In her recent first State of the City address, Tucson Mayor Regina Romero stated, “After consulting with public health experts and local hospitals, we have determined that additional steps are necessary to control the surge of COVID-19 case.” 

Earlier this month, the Tucson City Council announced a curfew for the city of Tucson—urging residents to stay home between the hours of 10 p.m. and 5 a.m. at least until Dec. 23. 

It will be up to Arizona residents to heed this advice. It is everybody’s responsibility to take Coronavirus seriously. 

Hospitals are at near-maximum capacity with COVID-19 patients, and during the flu season, which affects thousands of Arizonans every year during this time, hospitals need to have room for them. Also, there are thousands of residents in Arizona with serious health conditions, such as heart disease, cancer and diabetes, that need regular health care. If hospitals are maxed-out with COVID-19 patients, then those with other serious diseases will be in jeopardy. 

Doctors are going to be determining which patients die and which patients live, a most disturbing decision. If we all take responsibility for our own safety, then we could minimize the future spread of COVID-19. 

We’ve all been educated about how to stay safe in this era of COVID-19, but here are some reminders as we approach the holiday season: 

(1) Wear masks at all times in public places; ensure these masks completely cover the nose and mouth; 

(2) Keep at least six feet away from people; 

(3) Wash hands for at least 20 seconds as often as possible; 

(4) Keep gatherings at a minimum, and wear masks around people who do not live with you; 

(5) Avoid touching the face. 

It’s important that we all stay safe this holiday season. With promising vaccines in the horizon, our situation is not permanent. 

Our upcoming holiday/winter break is a great time for people to become creative and to start projects that have been on your bucket list for a while. Maybe it’s time to clean out that cluttered closet or garage or to paint your bedroom a different color… Before the pandemic, people complained they didn’t have enough time to get everything done.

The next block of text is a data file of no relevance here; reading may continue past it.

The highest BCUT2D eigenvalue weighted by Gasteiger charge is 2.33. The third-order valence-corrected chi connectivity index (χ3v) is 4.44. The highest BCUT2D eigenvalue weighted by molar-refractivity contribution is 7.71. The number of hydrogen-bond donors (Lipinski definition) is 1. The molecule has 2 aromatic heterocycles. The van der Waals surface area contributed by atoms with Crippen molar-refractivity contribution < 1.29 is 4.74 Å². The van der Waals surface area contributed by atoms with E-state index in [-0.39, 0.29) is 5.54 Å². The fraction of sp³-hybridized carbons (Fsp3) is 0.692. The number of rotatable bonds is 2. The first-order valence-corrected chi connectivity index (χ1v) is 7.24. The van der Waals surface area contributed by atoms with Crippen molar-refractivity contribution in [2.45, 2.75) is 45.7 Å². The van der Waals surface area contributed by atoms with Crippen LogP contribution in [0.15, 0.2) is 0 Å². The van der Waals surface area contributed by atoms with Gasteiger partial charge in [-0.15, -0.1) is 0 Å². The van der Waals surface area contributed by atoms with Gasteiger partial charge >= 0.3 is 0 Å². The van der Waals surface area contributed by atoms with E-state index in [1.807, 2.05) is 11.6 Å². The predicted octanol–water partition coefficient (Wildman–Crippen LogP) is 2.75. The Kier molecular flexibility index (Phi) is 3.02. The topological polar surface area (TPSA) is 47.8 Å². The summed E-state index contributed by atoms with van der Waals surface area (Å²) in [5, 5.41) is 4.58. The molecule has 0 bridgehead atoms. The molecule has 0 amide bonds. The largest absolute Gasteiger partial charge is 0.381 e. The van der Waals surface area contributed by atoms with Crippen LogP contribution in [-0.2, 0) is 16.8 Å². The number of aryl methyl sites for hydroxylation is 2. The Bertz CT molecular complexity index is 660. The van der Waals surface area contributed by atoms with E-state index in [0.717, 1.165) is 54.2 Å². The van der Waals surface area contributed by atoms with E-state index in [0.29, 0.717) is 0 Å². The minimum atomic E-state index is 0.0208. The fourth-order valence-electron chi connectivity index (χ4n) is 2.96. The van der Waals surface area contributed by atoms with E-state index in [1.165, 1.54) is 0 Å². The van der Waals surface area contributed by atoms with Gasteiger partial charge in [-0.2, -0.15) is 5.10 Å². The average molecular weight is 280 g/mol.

Maybe it’s time to get everything done.

COVID-19 Devastates Local Businesses

By Kevin Salazar and Jaime Montaño 

2020 has been a year that has changed many lives due to the outrageous outbreak of Coronavirus, otherwise known as COVID-19. This pandemic has had a profound impact on just about everyone, and this especially includes local businesses. 

Many shops in Tucson have had to shut down due to a lack of customers and economic problems due to this pandemic. This has especially affected smaller, independent businesses that relied on loyal patrons who are staying home, quarantining. 

“One way that I have been affected by COVID-19 is that I don’t get as many clients as before,” said Mr. Alberto Salazar, a barber from Tucson. “A lot of these people are afraid of coming into the barbershop to get a haircut and exposing themselves to the virus, although everything is clean. They are just simply afraid to go into a public place where different people come in daily.” 

COVID-19 has, in fact, affected barbering so much this past year that many barbershops have closed completely. Many barbers have had to quit their jobs due to little income. Barbers were not able to cut hair from their own home because they would get fined. Some businesses were allowed to open for a short time, but clients had to wear face masks, and barbers could not do their beards. Having facial hair cuts were, for some patrons, part of the process. Many patrons just stopped going to barbers altogether. 

Instructor for Fade Master’s Academy, Mr. Memo Kaphan, said, “The whole barber industry is hurting from something we can’t control, and all we can do is promote ourselves through this bad time. When everything is normal again, we will have hopefully experience a major boost in our business.’’ 

Although businesses are fervid about disinfection, many patrons are still afraid of contracting COVID-19. 

“We don’t sell as much [food] anymore,” said Mr. Riodel Salazar, a taco shop owner in Tucson. “The percentage of people who used to come before is very different than now. Not many families are seen, and the sales went down almost by half.” 

Tucson, obviously, is not the only American city to have been adversely affected by COVID-19. According to Yelp, more than 163,000 businesses have closed as result of the Coronavirus—nearly 100,000 of them permanently. 

“Let’s all hope this ends soon, and we can all go back to our normal everyday lives,” said Salazar.